The consumerization of the enterprise has magnified some long-standing enterprise mobile security concerns, and...
it's brought in a handful of new ones that are weighing on IT pros and users alike.
Consumerization up-ended corporate mobile device procurement, requiring an overhaul of associated IT policies and processes. But what are the most pressing concerns introduced by users' personal smartphones and tablets? A recent TrendMicro survey (.pdf) of 600 companies with at least 500 employees yielded this list: security risks, data loss, compliance, personal data and privacy. If you're supporting mobile devices or preparing to do so, consider these top five mobile security concerns and find out how to address them.
In the past, IT offered employees only enterprise-ready smartphones that were proven securable, manageable and capable of meeting business needs. Now, IT pros worry that consumer-owned smartphones and tablets aren't capable of supporting existing policies.
But IT can establish acceptance criteria and embrace personal devices that meet requirements for business use, such as device type and OS version. Not comfortable with devices running Android 4.1 or older? Block network, system and data access for those devices. Or, better yet, establish a policy that gives higher-risk devices limited access, such as virtualized interaction with corporate email.
It's undeniable: Mobile devices are often lost or stolen. Devices that you have granted access to business networks, systems and data become a major concern when they fall into the wrong hands. Today, consumer-grade devices have features to address this concern, including passcode locks, data encryption and remote wipe capabilities. Nevertheless, IT may still be concerned about how to enforce the use of these features.
Fortunately, many tools are available to let IT control mobile device lock, encryption and wipe capabilities. At a minimum, employers that grant users access to corporate email from their mobile devices can use Microsoft ActiveSync policies to prevent access from devices without passcodes or encryption, or to send a remote wipe request. Companies with more advanced needs can require workers to enroll their devices in an enterprise mobile device management (MDM) system, automating mobile security policy provisioning and ongoing enforcement.
Even with basic data loss protection, ensuring compliance with broader IT-defined mobile security policies can still be a challenge. Without ongoing monitoring, employees may change passcodes or inactivity timeouts for personal convenience. They may remove other IT-provisioned restrictions, such as re-enabling application installation from unofficial sources. Workers install dozens of third-party applications on their devices, so it is likely that some adware or malware will appear, posing risk to the corporate network, servers or data.
Ensuring compliance on users' devices requires visibility into each mobile device's settings, applications and activities. Companies that enroll devices in MDM tools can monitor devices and enforce compliance. For example, many MDM tools can periodically query installed applications to ensure that required applications stay installed and that no applications are carrying malware. When a device becomes non-compliant, MDM tools can take steps to insulate corporate assets; they can display a notification to the user when he tries to remove enterprise applications or use network settings to quarantine the device.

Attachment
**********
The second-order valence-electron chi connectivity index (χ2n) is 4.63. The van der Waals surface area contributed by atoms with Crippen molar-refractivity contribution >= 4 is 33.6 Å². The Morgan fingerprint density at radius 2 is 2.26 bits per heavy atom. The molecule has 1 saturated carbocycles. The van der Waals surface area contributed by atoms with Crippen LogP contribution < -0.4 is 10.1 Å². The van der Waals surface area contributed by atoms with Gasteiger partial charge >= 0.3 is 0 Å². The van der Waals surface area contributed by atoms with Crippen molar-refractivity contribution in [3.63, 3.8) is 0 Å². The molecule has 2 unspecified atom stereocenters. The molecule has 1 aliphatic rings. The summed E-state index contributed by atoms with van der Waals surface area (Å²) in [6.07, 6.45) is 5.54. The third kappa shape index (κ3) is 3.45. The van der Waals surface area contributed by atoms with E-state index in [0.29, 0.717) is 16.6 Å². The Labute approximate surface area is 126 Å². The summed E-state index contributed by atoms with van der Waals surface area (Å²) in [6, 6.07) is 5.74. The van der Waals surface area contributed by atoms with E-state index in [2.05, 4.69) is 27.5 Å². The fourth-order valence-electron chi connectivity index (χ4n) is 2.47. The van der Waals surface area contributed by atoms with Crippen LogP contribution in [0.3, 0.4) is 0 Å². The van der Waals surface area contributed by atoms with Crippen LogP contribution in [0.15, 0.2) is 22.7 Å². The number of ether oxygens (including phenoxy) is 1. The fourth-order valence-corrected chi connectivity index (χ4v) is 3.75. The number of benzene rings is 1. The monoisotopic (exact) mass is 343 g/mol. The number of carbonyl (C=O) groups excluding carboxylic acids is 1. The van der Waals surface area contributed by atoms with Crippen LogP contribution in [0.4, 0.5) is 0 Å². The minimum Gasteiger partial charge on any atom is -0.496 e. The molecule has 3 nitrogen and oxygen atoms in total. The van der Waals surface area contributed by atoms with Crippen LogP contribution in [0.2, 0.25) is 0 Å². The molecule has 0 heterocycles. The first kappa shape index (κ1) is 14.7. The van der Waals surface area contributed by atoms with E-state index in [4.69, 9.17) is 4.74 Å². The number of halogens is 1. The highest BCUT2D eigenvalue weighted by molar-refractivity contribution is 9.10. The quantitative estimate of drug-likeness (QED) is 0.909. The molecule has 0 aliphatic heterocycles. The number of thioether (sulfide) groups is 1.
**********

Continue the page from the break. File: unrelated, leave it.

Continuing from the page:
Workers may not object to IT-defined or -enforced mobile security policies, but they may still be concerned about the integrity of their personal photos, music, contacts and applications.
To address this concern, mobility management tools have evolved to better segregate personal and business data on users' personal devices, providing IT tighter control over the safety of business data without endangering personal information. For example, most MDM products now support "enterprise wipe," which removes only MDM-installed settings and applications instead of remotely wiping the entire device. Alternatively, IT may place enterprise data in an authenticated, encrypted data container that can be disabled or removed without requiring workers to give IT remote wipe permission.
Finally, both employers and employees may have reservations about how security measures will interfere with users' personal privacy. Individuals may find some types of ongoing IT monitoring intrusive, such as logging personal communications or off-hours locations.
Some employers address these concerns through written mobile security policies that detail how IT can and cannot use information gathered from mobile devices. A better option is to apply more limited security measures, such as disabling location tracking unless (or until) a device is reported stolen. As a rule, IT should avoid querying or logging users' activity unless there is a defined business need to do so.
As more companies strive to embrace consumerization and accept the bring-your-own-device movement, these steps can help IT departments address today's most pressing mobile security concerns. Over time, devices and needs evolve, and so should each organization's approach to mobile security.
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